In Cranbrook Archives’ Christ Church Cranbrook Records, there is a binder on two needlepoint projects undertaken between 1957 and 1964, the first of which focuses on replacing the cushions and kneelers in St. Dunstan’s Chapel. It gives insight into the design process, symbolism, and handwork, as well as providing much information that would be of interest to the sociology of gender roles and art.
The project, a collaboration of the Women’s Auxiliary and the Altar Guild, began in June 1957 when a Needlepoint Committee was convened to oversee the project through its planning, implementation, and dedication. The project was inspired by a similar project at Washington Cathedral where women across the nation contributed 461 pieces of needlepoint to the Cathedral, including altar pieces for Bethlehem Chapel which were worked by women of Michigan.
Twenty designs from the Washington Cathedral project were displayed in the Exhibition of Ecclesiastical Needlepoint at the Detroit Institute of Arts in February 1958 prior to their dedication at the Cathedral. Rt. Rev. Richard S. Emrich commended the idea to all churches in Michigan.
St. Dunstan’s Chapel was selected as the most appropriate place for the women of the church to use their handwork for its adornment, since St. Dunstan is the patron saint of Arts and Crafts. St. Dunstan, born in Glastonbury, Somerset, in the tenth century, is commemorated in St. Dunstan’s Chapel with a stone from Glastonbury Abbey where he served as abbot.
Initially, the Committee decided to seek designs for the project by opening a contest for Cranbrook Academy of Art students, with Henry Scripps Booth, Pipsan Saarinen Swanson, Ken Isaacs, and Marion Leader as judges. Harry Soviak (Painting 1957/MFA 1959) won the competition. However, there were problems in implementing the design in terms of types and quantities of wool, and the Committee sought to consider more traditional designs before making a final choice.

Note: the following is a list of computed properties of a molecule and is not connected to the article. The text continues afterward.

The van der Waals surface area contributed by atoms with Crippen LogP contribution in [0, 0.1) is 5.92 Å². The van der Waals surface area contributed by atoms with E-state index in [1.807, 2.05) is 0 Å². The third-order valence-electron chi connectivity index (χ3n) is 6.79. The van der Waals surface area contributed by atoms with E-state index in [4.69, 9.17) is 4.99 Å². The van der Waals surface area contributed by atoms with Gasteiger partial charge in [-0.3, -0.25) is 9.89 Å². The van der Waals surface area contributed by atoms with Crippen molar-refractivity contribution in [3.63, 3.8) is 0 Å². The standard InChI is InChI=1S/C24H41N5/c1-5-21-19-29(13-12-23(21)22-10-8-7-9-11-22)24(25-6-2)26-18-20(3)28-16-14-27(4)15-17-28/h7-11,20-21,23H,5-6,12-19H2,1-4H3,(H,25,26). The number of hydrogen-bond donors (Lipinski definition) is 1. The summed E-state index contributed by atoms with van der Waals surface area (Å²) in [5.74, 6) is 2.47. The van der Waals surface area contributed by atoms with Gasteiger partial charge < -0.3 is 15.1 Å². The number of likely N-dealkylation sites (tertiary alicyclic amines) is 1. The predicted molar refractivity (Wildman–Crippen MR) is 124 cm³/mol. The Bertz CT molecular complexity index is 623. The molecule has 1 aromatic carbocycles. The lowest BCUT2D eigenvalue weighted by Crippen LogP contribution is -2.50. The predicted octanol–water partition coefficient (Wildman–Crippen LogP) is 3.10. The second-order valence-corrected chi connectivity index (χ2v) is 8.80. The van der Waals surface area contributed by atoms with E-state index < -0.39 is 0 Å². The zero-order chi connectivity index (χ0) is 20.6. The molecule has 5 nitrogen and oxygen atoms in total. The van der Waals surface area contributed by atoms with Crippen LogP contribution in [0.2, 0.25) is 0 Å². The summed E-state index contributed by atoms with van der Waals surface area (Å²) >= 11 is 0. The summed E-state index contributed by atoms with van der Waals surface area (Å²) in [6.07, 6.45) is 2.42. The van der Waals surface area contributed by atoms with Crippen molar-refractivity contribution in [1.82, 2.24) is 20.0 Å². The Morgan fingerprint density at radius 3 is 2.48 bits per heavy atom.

Rachel T. Earnshaw of the Needlework Studio, Inc., of Bryn Mawr, Pennsylvania was contacted for information on how to proceed. Earnshaw had won first place for her designs for the Chapel of the Holy Spirit at Washington Cathedral. Having been sent some information and images of St. Dunstan’s Chapel, she advised on symbolism as well as offering guidance on canvas, wool, and stitches.
In September 1957, Earnshaw sent a sample of the canvases they usually use and a sample of wool which she thought would be very beautiful in the Chapel. After considering a sage green background, the Committee eventually selected red in the same shade as that which is contained in the stained-glass window.
Earnshaw’s first designs were considered too Victorian for a Romanesque Chapel. She was asked to produce something inspired by an earlier period, and something more stylized. Her revised designs were approved by the Committee in December 1957. Work began in February 1958, starting with a call for work samples to be submitted and displayed in the Guild Hall and approved by three anonymous judges to ensure uniformity of the work.
Over the course of two years, one hundred and thirty-four women worked on the project, which comprised one hundred and twenty-three pieces, including one central rail cushion adorned with a cross tinted in golds and two altar rail cushions. The two symbols on the inside ends of the long cushions are the pipes of the organ (giving of praise through music) and a chalice (giving of ourselves). Each also carries symbols of a hammer and saw representing the gifts of labor and work by the men of the church, and a palette and brushes representing the work of the women.
There are two priest’s kneelers with no symbols and two priest’s chair cushions, one with the seal of Christ Church Cranbrook and one with the seal of Canterbury Cathedral, where St. Dunstan last served as Archbishop.
The Litany desk (not shown) bears a horn and quill symbol to represent learning, which is worked in shades of gold with a circular border of Florentine leaves worked in shades of blue and green as in the stained-glass window of the Chapel.
Finally, one hundred and fifteen individual kneelers were worked in red wool with Florentine leaf motifs, a third of which carry one of four symbols: the cross, the Trinity, I H S, and Alpha-Omega.
The project was dedicated at a private communion service on Tuesday, September 20, 1960.
Archives help us to tell stories and this is a wonderful one of a community of women taking time to create timeless things of beauty with the work of their hands.
–Laura MacNewman, Associate Archivist, Cranbrook Center for Collections and Research
Absolutely stunning. Thank you.
Fascinating behind the scenes maneuverings, and so much work!
This is wonderful and that vivid red still looks so good! (And of course I’m so happy to see Ken Isaacs in the photo of the judges while I’m processing his collection.)
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